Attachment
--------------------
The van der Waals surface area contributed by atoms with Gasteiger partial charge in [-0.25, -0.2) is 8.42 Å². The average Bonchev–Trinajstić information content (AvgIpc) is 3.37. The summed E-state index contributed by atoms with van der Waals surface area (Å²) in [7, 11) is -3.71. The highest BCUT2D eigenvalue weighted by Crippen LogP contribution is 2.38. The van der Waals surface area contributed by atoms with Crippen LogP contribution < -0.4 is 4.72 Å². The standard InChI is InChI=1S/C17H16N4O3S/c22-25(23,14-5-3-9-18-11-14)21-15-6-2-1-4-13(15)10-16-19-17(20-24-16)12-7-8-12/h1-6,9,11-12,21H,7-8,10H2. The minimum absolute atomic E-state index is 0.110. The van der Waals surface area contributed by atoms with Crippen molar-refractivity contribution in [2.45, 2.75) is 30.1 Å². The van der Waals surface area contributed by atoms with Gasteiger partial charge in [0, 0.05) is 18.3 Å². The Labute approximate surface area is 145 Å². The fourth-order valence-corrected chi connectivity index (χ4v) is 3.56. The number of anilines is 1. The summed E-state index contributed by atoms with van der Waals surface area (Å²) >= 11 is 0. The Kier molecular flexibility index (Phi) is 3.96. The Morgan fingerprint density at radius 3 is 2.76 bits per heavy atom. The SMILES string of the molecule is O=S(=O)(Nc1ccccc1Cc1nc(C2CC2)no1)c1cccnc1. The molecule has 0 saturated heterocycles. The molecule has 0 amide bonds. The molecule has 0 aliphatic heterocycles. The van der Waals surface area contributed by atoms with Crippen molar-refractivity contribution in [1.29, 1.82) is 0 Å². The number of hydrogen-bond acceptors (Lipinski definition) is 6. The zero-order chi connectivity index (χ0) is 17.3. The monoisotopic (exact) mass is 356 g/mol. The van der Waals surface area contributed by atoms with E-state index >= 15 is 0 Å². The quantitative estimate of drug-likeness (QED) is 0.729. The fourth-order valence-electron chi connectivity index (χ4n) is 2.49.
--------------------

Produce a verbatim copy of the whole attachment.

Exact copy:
The van der Waals surface area contributed by atoms with Gasteiger partial charge in [-0.25, -0.2) is 8.42 Å². The average Bonchev–Trinajstić information content (AvgIpc) is 3.37. The summed E-state index contributed by atoms with van der Waals surface area (Å²) in [7, 11) is -3.71. The highest BCUT2D eigenvalue weighted by Crippen LogP contribution is 2.38. The van der Waals surface area contributed by atoms with Crippen LogP contribution < -0.4 is 4.72 Å². The standard InChI is InChI=1S/C17H16N4O3S/c22-25(23,14-5-3-9-18-11-14)21-15-6-2-1-4-13(15)10-16-19-17(20-24-16)12-7-8-12/h1-6,9,11-12,21H,7-8,10H2. The minimum absolute atomic E-state index is 0.110. The van der Waals surface area contributed by atoms with Crippen molar-refractivity contribution in [2.45, 2.75) is 30.1 Å². The van der Waals surface area contributed by atoms with Gasteiger partial charge in [0, 0.05) is 18.3 Å². The Labute approximate surface area is 145 Å². The fourth-order valence-corrected chi connectivity index (χ4v) is 3.56. The number of anilines is 1. The summed E-state index contributed by atoms with van der Waals surface area (Å²) >= 11 is 0. The Kier molecular flexibility index (Phi) is 3.96. The Morgan fingerprint density at radius 3 is 2.76 bits per heavy atom. The SMILES string of the molecule is O=S(=O)(Nc1ccccc1Cc1nc(C2CC2)no1)c1cccnc1. The molecule has 0 saturated heterocycles. The molecule has 0 amide bonds. The molecule has 0 aliphatic heterocycles. The van der Waals surface area contributed by atoms with Crippen molar-refractivity contribution in [1.29, 1.82) is 0 Å². The number of hydrogen-bond acceptors (Lipinski definition) is 6. The zero-order chi connectivity index (χ0) is 17.3. The monoisotopic (exact) mass is 356 g/mol. The van der Waals surface area contributed by atoms with E-state index >= 15 is 0 Å². The quantitative estimate of drug-likeness (QED) is 0.729. The fourth-order valence-electron chi connectivity index (χ4n) is 2.49.